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Namikawa Yasuyuki and Japanese Cloisonné

Namikawa Yasuyuki and Japanese Cloisonné
- The Allure of Meiji Cloisonné: The Aesthetic of Translucent Black

Saturday, January 14 – Sunday, April 9, 2017

Venue: Main building + Gallery 1, Annex


In turn he opened the other boxes, and as from each a fresh gem of art was brought to light I did not need to be told that I was in the presence of a master, for each was verily a masterpiece.
―from Herbert George Ponting, IN LOTUS-LAND JAPAN, 1910.

During the Meiji period (1868-1912), cloisonné was a popular export. The exquisitely delicate cloisonné created by Namikawa Yasuyuki (1845-1927) brought that art to its peak. This retrospective exhibition, ninety years after Namikawa’s death, brings together in one setting, for the first time, the complete range of his work, from his early period to his later years.

Namikawa was born into a samurai family in Kyoto. He served Prince Kuni Asahiko, and, after the Meiji Restoration, began producing cloisonné. Proceeding by trial and error, since he lacked formal training and reference materials, he worked to improve his techniques and designs. That effort bore fruit in recognition at exhibitions in Japan and abroad. Discerning visitors from other countries flocked to his workshop, and newspapers and magazines spread word of the “Kyoto Namikawa” brand overseas. In 1896, Namikawa was appointed Imperial Craftsman to the court to the Emperor Meiji, an honor that established his position as one of the most eminent craftsmen of his day. Then, however, the volume of production by the cloisonné industry as a whole slumped early in the Taisho era (1912-1926). Namikawa closed his workshop, and his name was gradually forgotten.

In recent years, however, growing interest in Meiji-era craft arts has led to increasing notice given to Namikawa. Detailed lines, rich colors, traditional seasonal motifs, and brilliantly polished translucent black enamel—Namikawa cloisonné incorporates both superlative technique and a sophisticated aesthetic sensibility. Its glow enthralls, as it has for over a century. To provide a complete portrait of Namikawa’s art, this exhibition includes sketches and other materials as well as finished works from both Japan and abroad.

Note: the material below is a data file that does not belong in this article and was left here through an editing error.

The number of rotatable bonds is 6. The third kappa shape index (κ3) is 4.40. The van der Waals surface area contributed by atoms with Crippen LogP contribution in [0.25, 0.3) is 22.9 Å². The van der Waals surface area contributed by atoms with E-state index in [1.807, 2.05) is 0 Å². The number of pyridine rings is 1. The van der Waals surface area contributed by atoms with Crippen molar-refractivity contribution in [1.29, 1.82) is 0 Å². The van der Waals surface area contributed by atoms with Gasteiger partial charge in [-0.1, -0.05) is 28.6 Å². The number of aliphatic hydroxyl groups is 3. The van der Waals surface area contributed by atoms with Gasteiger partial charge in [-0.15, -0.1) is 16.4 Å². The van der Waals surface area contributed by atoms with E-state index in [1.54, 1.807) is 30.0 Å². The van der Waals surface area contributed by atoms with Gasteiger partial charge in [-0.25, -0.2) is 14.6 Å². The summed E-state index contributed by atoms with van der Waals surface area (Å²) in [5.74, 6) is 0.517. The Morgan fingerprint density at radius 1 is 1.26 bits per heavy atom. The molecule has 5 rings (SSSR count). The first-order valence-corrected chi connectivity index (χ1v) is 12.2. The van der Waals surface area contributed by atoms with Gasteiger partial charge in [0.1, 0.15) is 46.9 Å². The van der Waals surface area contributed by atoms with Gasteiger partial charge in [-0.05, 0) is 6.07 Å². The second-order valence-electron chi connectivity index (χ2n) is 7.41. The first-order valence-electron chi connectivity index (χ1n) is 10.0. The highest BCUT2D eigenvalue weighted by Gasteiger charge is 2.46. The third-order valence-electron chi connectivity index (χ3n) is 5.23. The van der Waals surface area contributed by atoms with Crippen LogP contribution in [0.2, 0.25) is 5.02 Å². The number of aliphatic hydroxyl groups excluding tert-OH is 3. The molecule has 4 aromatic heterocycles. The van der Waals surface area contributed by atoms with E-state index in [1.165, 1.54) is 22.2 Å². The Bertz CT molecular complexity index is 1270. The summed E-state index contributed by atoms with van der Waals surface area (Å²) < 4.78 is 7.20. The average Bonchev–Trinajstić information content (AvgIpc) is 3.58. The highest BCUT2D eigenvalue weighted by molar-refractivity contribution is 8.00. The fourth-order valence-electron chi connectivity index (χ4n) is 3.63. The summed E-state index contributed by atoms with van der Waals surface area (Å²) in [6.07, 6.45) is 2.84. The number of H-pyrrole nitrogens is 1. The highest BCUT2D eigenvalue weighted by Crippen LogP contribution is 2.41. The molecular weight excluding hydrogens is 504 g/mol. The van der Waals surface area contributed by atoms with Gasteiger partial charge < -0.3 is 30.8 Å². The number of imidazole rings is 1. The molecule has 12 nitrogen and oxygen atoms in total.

Visiting Information


Saturday, January 14 – Sunday, April 9, 2017


Main building + Gallery 1, Annex


Closed on 2nd & 4th Wednesdays(1/25、2/8、2/22、3/8、3/22)

Opening Times:

10:00–18:00 (Last admission: 17:30)
Mar.24, 25, 26, Apr.1, 2, 7, 8, 9 late-night opening until 20:00 (Last admission 19:30)


Adults: ¥1,100 (¥880)
College and vocational students: ¥880 (¥700)
Junior high and high school students, and seniors (65 and over): ¥550 (¥440)

・Figures in parentheses are group admission fees (for groups of 20 or more).
・Admission is free for elementary and younger students and for middle school students residing or going to schools in Tokyo.
・Admission is free for visitors (and one accompanying person) with a Physical Disability Certificate, Intellectual Disability Certificate, Rehabilitation Certificate, Mental Disability Certificate, or Atomic Bomb Survivor's Certificate.
・Admission is free for seniors (65 and above) on the third Wednesday of each month.
・Pre-purchased tickets are available online from e+:

Organized by

Tokyo Metropolitan Foundation of History and Culture,
Tokyo Metropolitan Teien Art Museum
The Mainichi Newspapers

Supported by

Victoria and Albert Museum
British Council